Feud between Cablevision and Disney escalates
The battle between Cablevision Systems Corp. and Walt Disney Co.'s ABC over a deal to carry the network's New York City television station on the cable operator's systems escalated Tuesday.
In a statement, Cablevision said it already pays $200 million annually to ABC's parent company Disney to carry its various cable networks, including ESPN, Disney Channel and ABC Family, and doesn't think it's fair that the media giant now wants another $40 million to carry WABC-TV New York. Cablevision has systems serving most of the five boroughs and Long Island as well as parts of Connecticut and about 3.1 million subscribers
An ABC spokesman said the $40-million figure, which translates to about $1 per-subscriber, per-month, is "absolutely not true."
As for Cablevision noting that it already pays Disney $200 million for its other cable channels, the spokesman said: "Cablevision can try to bring in other deals that they negotiated in good faith, but at the end of the day they have no bearing."
If all this sounds familiar, it's because there was a very similar battle late last year between Fox and Time Warner Cable. In that case, the situation was resolved before any television signals were dropped.
ABC has said it would pull the signals on Sunday. If it does, the network's coverage of the Oscars will not be available to Cablevision subscribers.
Cablevision also released a blistering ad suggesting why Disney wants so much money from Cablevision. "Maybe it's because the ABC network is losing millions, or maybe they want our customers to prop up their struggling theme parks or maybe it's to fund the high salaries and bonuses paid to their senior executives," the ad said.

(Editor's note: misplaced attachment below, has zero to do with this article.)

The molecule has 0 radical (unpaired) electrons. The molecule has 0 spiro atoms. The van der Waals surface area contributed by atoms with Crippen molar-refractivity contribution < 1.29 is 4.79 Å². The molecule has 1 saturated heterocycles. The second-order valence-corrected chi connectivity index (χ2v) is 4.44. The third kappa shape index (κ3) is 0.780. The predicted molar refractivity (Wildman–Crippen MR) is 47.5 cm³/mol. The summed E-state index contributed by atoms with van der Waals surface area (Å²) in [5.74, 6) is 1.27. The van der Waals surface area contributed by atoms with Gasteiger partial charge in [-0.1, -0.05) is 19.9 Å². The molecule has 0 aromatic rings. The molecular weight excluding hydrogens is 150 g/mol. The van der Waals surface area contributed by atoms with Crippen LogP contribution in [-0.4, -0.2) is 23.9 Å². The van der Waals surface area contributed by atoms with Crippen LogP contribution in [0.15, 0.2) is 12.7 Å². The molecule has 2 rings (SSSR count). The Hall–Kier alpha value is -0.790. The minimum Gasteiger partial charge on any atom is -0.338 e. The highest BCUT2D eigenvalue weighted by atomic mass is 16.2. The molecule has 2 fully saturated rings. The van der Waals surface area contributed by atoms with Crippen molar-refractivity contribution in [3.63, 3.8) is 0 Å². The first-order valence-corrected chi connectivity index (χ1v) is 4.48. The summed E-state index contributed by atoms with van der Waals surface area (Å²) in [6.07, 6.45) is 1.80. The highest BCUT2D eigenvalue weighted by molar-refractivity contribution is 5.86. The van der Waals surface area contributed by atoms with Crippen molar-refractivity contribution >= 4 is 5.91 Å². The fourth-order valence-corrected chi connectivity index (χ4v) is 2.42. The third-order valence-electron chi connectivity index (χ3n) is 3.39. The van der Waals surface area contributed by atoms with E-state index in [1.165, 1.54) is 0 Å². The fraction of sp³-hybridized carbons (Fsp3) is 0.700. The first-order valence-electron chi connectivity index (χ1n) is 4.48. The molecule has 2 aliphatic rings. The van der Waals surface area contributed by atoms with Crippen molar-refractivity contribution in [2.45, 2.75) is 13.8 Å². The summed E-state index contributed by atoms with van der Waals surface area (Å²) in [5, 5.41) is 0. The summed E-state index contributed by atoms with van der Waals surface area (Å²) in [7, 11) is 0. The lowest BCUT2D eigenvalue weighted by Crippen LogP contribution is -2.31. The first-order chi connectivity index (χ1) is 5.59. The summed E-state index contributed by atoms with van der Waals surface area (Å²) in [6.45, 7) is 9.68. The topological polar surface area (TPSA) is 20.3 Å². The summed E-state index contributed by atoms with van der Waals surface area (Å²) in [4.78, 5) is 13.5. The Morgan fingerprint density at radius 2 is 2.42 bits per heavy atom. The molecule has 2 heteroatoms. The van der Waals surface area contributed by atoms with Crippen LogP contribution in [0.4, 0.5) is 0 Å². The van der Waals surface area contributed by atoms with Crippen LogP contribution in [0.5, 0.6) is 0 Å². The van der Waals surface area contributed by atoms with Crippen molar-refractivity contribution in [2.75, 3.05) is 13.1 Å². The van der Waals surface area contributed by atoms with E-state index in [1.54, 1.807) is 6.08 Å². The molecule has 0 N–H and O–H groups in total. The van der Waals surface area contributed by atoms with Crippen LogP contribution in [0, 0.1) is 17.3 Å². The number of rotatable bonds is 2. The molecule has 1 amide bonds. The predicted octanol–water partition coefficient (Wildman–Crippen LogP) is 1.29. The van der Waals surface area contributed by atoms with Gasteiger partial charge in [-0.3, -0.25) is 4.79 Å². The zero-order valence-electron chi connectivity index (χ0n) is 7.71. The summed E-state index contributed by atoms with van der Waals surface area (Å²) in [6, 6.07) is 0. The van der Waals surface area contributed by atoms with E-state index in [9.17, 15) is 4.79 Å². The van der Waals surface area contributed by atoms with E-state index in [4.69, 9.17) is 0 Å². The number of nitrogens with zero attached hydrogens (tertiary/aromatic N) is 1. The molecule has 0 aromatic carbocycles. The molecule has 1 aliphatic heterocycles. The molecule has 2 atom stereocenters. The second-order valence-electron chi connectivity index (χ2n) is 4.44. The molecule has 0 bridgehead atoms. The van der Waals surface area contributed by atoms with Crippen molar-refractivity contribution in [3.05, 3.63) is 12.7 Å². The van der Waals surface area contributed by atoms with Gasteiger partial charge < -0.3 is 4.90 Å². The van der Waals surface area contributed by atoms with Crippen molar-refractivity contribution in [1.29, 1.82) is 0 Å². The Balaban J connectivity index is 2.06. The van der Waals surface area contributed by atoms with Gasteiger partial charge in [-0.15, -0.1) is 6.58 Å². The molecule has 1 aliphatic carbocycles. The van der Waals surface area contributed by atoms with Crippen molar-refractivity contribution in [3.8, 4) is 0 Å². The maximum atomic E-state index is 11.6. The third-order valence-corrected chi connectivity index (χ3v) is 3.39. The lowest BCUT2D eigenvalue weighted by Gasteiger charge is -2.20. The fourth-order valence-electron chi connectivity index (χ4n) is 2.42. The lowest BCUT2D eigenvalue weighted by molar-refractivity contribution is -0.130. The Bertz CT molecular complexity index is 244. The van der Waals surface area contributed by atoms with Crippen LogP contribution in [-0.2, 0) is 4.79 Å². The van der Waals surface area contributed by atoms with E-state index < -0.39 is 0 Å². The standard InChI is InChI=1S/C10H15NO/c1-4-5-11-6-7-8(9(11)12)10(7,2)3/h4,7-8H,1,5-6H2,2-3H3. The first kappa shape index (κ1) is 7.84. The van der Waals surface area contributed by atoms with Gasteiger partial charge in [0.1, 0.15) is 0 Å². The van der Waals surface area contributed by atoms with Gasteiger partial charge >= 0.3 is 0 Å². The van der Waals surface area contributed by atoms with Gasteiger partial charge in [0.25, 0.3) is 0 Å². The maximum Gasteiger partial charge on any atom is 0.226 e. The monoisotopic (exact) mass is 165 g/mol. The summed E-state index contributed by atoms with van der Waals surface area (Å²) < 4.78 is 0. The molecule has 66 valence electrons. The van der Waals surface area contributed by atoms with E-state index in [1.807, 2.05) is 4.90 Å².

ABC said Monday that it wants a piece of the money that Cablevision charges subscribers to get the bare-bones basic cable package that includes local television signals. That costs subscribers about $18 a month. Every cable operator charges customers to get those signals.
"We can no longer sit back and allow Cablevision to use our shows for free while they continue to charge their customers for them," WABC General Manager Rebecca Campbell said in a statement Monday.
Cablevision countered that ABC gives its programming away for free via over-the-air television and on the Internet.
Negotiations between the two companies went public late Monday after an agreement couldn't be reached. Cablevision Chief Executive Jim Dolan and Chief Financial Officer Tom Rutledge recently met with Disney CEO Bob Iger and the company's two top television executives, Anne Sweeney and George Bodenheimer.
Although Campbell was not part of those talks, she has become the public face that WABC parent Walt Disney Co. is putting on the feud.
Speaking at an investment conference early Tuesday, Dolan called Disney's threat "purely a bullying move" that could invite government scrutiny.
The issue of cable operators paying to receive broadcast signals has been around for almost 20 years. In the past, cable operators refused to pay for local television signals, so the media companies that owned them created cable networks that cable operators would pay to carry. For example, ABC created ESPN2 and cable operators paid to carry that instead of paying for the local TV stations. News Corp. did the same thing with FX.
While that saved face for the cable industry at the time, it also allowed broadcasters to build strong cable units and gave them more leverage over distributors. Odds are if the cable operators had agreed to just pay for the local signals back in the 1990s, much of what is happening now would've been avoided.
-- Joe Flint
Photo: Cablevision CEO Jim Dolan. Credit: Evan Agostini / Getty Images